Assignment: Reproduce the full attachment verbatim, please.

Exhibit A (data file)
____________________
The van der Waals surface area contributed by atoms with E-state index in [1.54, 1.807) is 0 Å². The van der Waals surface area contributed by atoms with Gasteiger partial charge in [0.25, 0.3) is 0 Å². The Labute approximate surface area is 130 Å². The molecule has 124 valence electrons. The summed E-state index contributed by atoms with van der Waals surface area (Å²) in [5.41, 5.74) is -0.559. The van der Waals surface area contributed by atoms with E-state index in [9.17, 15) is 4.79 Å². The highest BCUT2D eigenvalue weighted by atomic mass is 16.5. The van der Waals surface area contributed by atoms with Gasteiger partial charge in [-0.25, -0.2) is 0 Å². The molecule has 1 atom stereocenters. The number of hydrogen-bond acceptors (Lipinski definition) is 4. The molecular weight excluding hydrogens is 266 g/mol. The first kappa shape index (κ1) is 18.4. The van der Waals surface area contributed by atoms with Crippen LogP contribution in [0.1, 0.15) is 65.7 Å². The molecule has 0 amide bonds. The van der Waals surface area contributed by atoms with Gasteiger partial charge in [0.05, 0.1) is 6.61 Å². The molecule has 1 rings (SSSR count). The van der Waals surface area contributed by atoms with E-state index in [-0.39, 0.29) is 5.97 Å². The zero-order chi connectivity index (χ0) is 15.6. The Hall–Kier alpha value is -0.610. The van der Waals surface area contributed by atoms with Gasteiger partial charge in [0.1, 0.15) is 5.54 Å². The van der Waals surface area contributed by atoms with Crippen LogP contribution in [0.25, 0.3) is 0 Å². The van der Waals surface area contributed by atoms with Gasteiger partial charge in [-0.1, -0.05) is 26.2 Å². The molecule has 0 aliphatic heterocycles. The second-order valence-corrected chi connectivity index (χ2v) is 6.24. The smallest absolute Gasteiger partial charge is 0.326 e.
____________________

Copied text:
The van der Waals surface area contributed by atoms with E-state index in [1.54, 1.807) is 0 Å². The van der Waals surface area contributed by atoms with Gasteiger partial charge in [0.25, 0.3) is 0 Å². The Labute approximate surface area is 130 Å². The molecule has 124 valence electrons. The summed E-state index contributed by atoms with van der Waals surface area (Å²) in [5.41, 5.74) is -0.559. The van der Waals surface area contributed by atoms with E-state index in [9.17, 15) is 4.79 Å². The highest BCUT2D eigenvalue weighted by atomic mass is 16.5. The van der Waals surface area contributed by atoms with Gasteiger partial charge in [-0.25, -0.2) is 0 Å². The molecule has 1 atom stereocenters. The number of hydrogen-bond acceptors (Lipinski definition) is 4. The molecular weight excluding hydrogens is 266 g/mol. The first kappa shape index (κ1) is 18.4. The van der Waals surface area contributed by atoms with Crippen LogP contribution in [0.1, 0.15) is 65.7 Å². The molecule has 0 amide bonds. The van der Waals surface area contributed by atoms with Gasteiger partial charge in [0.05, 0.1) is 6.61 Å². The molecule has 1 rings (SSSR count). The van der Waals surface area contributed by atoms with E-state index in [-0.39, 0.29) is 5.97 Å². The zero-order chi connectivity index (χ0) is 15.6. The Hall–Kier alpha value is -0.610. The van der Waals surface area contributed by atoms with Gasteiger partial charge in [0.1, 0.15) is 5.54 Å². The van der Waals surface area contributed by atoms with Crippen LogP contribution in [0.25, 0.3) is 0 Å². The van der Waals surface area contributed by atoms with Gasteiger partial charge in [-0.1, -0.05) is 26.2 Å². The molecule has 0 aliphatic heterocycles. The second-order valence-corrected chi connectivity index (χ2v) is 6.24. The smallest absolute Gasteiger partial charge is 0.326 e.